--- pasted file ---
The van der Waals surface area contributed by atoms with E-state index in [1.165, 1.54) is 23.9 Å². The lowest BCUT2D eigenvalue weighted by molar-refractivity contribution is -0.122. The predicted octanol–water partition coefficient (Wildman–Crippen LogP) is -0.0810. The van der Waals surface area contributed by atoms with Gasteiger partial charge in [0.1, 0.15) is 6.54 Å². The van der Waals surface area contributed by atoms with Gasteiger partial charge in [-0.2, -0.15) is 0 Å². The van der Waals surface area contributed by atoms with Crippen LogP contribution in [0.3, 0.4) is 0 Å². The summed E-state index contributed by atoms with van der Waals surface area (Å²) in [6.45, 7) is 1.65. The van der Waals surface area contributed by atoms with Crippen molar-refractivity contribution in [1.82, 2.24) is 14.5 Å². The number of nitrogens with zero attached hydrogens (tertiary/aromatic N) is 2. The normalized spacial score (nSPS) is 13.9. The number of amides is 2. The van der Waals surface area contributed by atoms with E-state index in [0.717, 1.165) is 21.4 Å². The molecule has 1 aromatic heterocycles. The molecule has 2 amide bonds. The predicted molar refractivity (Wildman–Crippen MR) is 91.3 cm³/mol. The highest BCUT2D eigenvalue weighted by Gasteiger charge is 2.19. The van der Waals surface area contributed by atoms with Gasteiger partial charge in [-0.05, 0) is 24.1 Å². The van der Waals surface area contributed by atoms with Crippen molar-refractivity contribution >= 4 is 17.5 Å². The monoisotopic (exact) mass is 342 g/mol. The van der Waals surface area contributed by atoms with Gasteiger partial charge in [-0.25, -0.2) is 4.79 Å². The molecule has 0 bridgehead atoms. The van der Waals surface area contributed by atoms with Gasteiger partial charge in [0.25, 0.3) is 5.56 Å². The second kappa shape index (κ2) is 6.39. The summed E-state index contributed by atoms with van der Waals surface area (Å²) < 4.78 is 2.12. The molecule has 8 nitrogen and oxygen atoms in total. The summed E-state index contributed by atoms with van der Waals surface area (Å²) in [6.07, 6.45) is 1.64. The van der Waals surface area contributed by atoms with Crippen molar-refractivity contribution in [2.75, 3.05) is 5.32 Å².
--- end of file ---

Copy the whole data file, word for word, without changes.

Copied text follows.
The van der Waals surface area contributed by atoms with E-state index in [1.165, 1.54) is 23.9 Å². The lowest BCUT2D eigenvalue weighted by molar-refractivity contribution is -0.122. The predicted octanol–water partition coefficient (Wildman–Crippen LogP) is -0.0810. The van der Waals surface area contributed by atoms with Gasteiger partial charge in [0.1, 0.15) is 6.54 Å². The van der Waals surface area contributed by atoms with Gasteiger partial charge in [-0.2, -0.15) is 0 Å². The van der Waals surface area contributed by atoms with Crippen LogP contribution in [0.3, 0.4) is 0 Å². The summed E-state index contributed by atoms with van der Waals surface area (Å²) in [6.45, 7) is 1.65. The van der Waals surface area contributed by atoms with Crippen molar-refractivity contribution in [1.82, 2.24) is 14.5 Å². The number of nitrogens with zero attached hydrogens (tertiary/aromatic N) is 2. The normalized spacial score (nSPS) is 13.9. The number of amides is 2. The van der Waals surface area contributed by atoms with E-state index in [0.717, 1.165) is 21.4 Å². The molecule has 1 aromatic heterocycles. The molecule has 2 amide bonds. The predicted molar refractivity (Wildman–Crippen MR) is 91.3 cm³/mol. The highest BCUT2D eigenvalue weighted by Gasteiger charge is 2.19. The van der Waals surface area contributed by atoms with Gasteiger partial charge in [-0.05, 0) is 24.1 Å². The van der Waals surface area contributed by atoms with Crippen molar-refractivity contribution >= 4 is 17.5 Å². The monoisotopic (exact) mass is 342 g/mol. The van der Waals surface area contributed by atoms with Gasteiger partial charge in [-0.25, -0.2) is 4.79 Å². The molecule has 0 bridgehead atoms. The van der Waals surface area contributed by atoms with Gasteiger partial charge in [0.25, 0.3) is 5.56 Å². The second kappa shape index (κ2) is 6.39. The summed E-state index contributed by atoms with van der Waals surface area (Å²) < 4.78 is 2.12. The molecule has 8 nitrogen and oxygen atoms in total. The summed E-state index contributed by atoms with van der Waals surface area (Å²) in [6.07, 6.45) is 1.64. The van der Waals surface area contributed by atoms with Crippen molar-refractivity contribution in [2.75, 3.05) is 5.32 Å².